Predators

Sniper Alice Braga and her Really Big Gun

Turns out Adrien Brody isn’t so much an action hero, as an action anti-hero. He’s rude, stubborn, and cares more about his giant knife than any of the people he finds himself stranded with. On the other hand, none of those things are all that noticeable, since that description fits pretty much all of the characters in the film.

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The Last Airbender

The Last Airbender movie cast versus the animated series cast.

Once there was an animated series called Avatar: The Last Airbender. Thanks to James Cameron, no one can use the name Avatar anymore, so we’re stuck with the subtitle. I haven’t had cable in years, so I didn’t know the series existed myself until I started seeing all this buzz. M. Night Shyamalan likes to keep us all on our toes with his choices of subject, apparently. His last name, in case you’re wondering, is pronounced “sir”, because on the billion to one chance I ever meet him, that’s what I’m going to call him. I hear he gets mad if you mispronounce his name.

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Jonah Hex

Comic-book Jonah Hex and Josh Brolin in full costume.

I went to see a movie this weekend, really. It was only 80 minutes long, but it was still a movie. But it was just kind of… there. I watched, I understood what was going on — not that it was difficult — but afterwards most of it started drifting slowly out of my head. It’ll never reach the point of that movie whose title I can never remember, because at least it had some visually interesting moments, but I’m still left wondering exactly what I paid $7.50 to see.

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The Karate Kid

Dre at the tournament during his final match.

I have a new plan. A cunning plan, even. I’m going to start watching and reviewing every TV show or movie from the 1980’s that was ever considered financially successful and/or a cult classic. Then, when someone gets around to remaking, say, Airplane! or Night Court for the big screen, all I have to do is change the actors’ names and maybe a few other details, and my review will be all set! It’ll be a huge timesaver, sort of like the way newspapers keep updated obituaries ready for celebrities.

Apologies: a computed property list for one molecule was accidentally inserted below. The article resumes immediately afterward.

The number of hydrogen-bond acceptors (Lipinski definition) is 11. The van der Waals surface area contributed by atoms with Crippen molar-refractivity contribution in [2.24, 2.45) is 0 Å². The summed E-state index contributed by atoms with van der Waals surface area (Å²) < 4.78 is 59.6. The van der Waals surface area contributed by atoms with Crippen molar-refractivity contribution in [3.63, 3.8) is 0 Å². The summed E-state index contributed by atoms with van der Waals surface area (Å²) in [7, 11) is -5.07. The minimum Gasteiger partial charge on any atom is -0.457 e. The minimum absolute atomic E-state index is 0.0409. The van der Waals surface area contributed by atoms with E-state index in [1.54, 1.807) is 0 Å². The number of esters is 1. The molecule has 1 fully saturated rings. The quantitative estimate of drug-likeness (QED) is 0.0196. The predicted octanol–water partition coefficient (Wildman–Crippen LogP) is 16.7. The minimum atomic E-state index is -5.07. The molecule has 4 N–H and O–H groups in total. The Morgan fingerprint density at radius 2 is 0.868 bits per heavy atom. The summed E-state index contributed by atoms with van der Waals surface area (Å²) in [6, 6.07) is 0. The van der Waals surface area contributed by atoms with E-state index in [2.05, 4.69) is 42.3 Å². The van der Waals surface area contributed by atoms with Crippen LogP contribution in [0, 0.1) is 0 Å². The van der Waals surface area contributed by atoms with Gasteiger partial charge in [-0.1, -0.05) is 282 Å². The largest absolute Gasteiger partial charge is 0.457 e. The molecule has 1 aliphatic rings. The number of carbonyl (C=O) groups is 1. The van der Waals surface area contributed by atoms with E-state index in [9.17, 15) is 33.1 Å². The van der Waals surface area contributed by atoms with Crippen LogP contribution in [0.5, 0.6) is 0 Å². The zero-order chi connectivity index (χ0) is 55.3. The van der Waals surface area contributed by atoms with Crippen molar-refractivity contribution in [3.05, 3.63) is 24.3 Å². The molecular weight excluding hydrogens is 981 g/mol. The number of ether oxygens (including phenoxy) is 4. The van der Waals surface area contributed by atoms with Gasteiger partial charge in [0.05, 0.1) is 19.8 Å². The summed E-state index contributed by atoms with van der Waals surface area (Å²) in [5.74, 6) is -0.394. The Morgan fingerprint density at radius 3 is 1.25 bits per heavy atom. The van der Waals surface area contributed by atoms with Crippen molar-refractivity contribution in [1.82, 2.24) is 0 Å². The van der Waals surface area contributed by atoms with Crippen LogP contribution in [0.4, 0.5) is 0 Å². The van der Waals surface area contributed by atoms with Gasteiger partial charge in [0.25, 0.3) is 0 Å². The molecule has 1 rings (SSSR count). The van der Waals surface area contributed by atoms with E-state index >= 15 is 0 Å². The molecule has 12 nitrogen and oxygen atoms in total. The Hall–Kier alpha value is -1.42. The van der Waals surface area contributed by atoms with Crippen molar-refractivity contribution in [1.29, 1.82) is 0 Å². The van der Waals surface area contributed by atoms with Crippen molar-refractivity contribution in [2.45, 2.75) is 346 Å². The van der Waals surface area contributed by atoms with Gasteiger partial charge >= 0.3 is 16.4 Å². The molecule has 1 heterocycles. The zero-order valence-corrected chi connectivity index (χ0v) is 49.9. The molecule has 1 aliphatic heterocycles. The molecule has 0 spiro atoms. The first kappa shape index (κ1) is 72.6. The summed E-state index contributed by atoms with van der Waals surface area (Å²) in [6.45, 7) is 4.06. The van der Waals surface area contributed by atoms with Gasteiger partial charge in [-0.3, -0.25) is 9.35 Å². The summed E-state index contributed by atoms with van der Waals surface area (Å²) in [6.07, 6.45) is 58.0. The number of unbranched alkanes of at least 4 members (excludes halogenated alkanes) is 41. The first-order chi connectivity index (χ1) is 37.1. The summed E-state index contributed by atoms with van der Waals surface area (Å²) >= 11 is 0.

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Splice

Elsa and Dren come face to face for the first time.

As the credits were rolling and everyone else was scampering to leave the theatre — though they were really short credits, bizarrely, so they almost didn’t have to bother — the woman who’d been sitting two rows behind me said to her friend, “That was so ethically questionable.” She has a point, even though twenty minutes before that she and her friend were both laughing so loudly that anyone happening by would have assumed there was a comedy playing on the screen. Sadly, though, that particular scene did have its laughable aspects, so I can’t entirely blame them.

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Prince of Persia: The Sands of Time

Dastan and Tamina huddle in a tent in a sandstorm and talk strategy.

Thanks to Hollywood’s generosity and thoughtfulness, people like me (who haven’t owned a game console since the Nintendo 64 was the latest thing) can still find out all about the new, hot games — if they’re willing to wait until they’re no longer new and hot, since it takes a while to get one of these movies released, of course. This is one such movie, and apparently the subtitle is important, since The Prince of Persia is apparently quite a different animal than The Prince of Persia: The Sands of Time, the second one being the game sequel to the first one.
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Robin Hood

Robin charging into battle against the French.

I — I don’t know where to start. It’s all so strange.

I’m best at the Tudor time period, but I’ve also read a lot about Eleanor of Aquitaine and her sons because — let’s face it — Eleanor was the coolest European noblewoman ever. She told the King of France to take a hike, and he did. Eileen Atkins makes a pretty good Eleanor, don’t get me wrong. The acting’s good all around. But the history. Oh, the history.

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Iron Man 2

Iron Man gleaming in the sun, repulsor ray at the ready.

The thing about sequels (usually) is that they get more expensive and more outrageous. If you destroy ten cars in the first movie, you have to wreck thirty in the next, and if you make it to four or five, you’re destroying two-thirds of the annual output of Detroit. And the ways in which the cars are wrecked get exponentially weirder. A pile-up on the freeway isn’t enough anymore. A few sequels down the road (so to speak), filmmakers apparently feel required to throw them at airborne helicopters or have them melted down by an erupting volcano or something.

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